In contrast, tripped flowers decreased with distance of the flowers from a bee shelter.  This difference is likely due to decreased pollination further from the shelter.  Within a field the rates of bud opening probably are not as variable as between fields, but pollinators may be slower to reach areas further from the shelter.  A measure of the inflow into the open flower accumulation is needed to confirm this interpretation.

One way to measure the rate of bud opening would be to make counts throughout the day after similar periods of time, say every 2 or 3 hours.  Count and mark the flowers on a raceme that opened, and flowers that were tripped, in each time period .   Or perhaps you could prepare racemes before a measurement period so that all except buds are removed.  Then wait 2 hours, and count the number of open, tripped and wilted flowers. Temperature, time of day, and variety are likely to affect the rate of flower opening.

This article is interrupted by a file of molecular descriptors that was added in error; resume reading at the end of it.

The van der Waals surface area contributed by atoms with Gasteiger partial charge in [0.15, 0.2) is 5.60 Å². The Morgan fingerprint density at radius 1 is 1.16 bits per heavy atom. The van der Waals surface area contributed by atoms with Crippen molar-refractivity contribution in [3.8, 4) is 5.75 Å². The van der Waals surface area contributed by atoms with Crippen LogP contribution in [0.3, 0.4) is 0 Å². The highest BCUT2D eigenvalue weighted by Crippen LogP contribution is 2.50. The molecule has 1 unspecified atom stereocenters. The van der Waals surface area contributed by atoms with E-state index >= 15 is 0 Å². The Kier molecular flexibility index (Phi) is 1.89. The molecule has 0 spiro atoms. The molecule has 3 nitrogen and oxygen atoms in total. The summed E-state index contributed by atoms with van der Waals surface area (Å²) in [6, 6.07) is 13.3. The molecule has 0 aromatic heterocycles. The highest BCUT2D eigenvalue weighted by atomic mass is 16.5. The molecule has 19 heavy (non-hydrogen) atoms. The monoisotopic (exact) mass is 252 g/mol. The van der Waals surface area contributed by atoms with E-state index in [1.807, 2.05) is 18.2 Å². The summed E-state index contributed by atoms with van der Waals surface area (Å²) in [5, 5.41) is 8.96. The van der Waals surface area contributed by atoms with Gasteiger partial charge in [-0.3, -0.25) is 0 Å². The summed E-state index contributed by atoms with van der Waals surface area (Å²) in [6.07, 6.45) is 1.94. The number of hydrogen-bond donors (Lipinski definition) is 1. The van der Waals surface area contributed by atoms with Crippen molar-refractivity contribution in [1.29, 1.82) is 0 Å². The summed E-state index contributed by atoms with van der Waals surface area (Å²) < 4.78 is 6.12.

Many people have difficulty thinking about the dynamics of a system.  Some may have a hard time understanding how to translate this dynamic view of alfalfa bloom into a sampling scheme for research.  Your sampling scheme depends on the question that you want to address.  If you want to brainstorm about the best sampling scheme for your research, I invite you to contact me.

I've observed that flowers open gradually throughout the day.  Very few flowers open at night, as far as I can tell, although I have not tried to prove this.   The rate of flower opening is probably accelerating in the morning and decelerating in the afternoon, but again this has not been measured.  Thus, your counts of tripped flowers will mean different things at different times of day.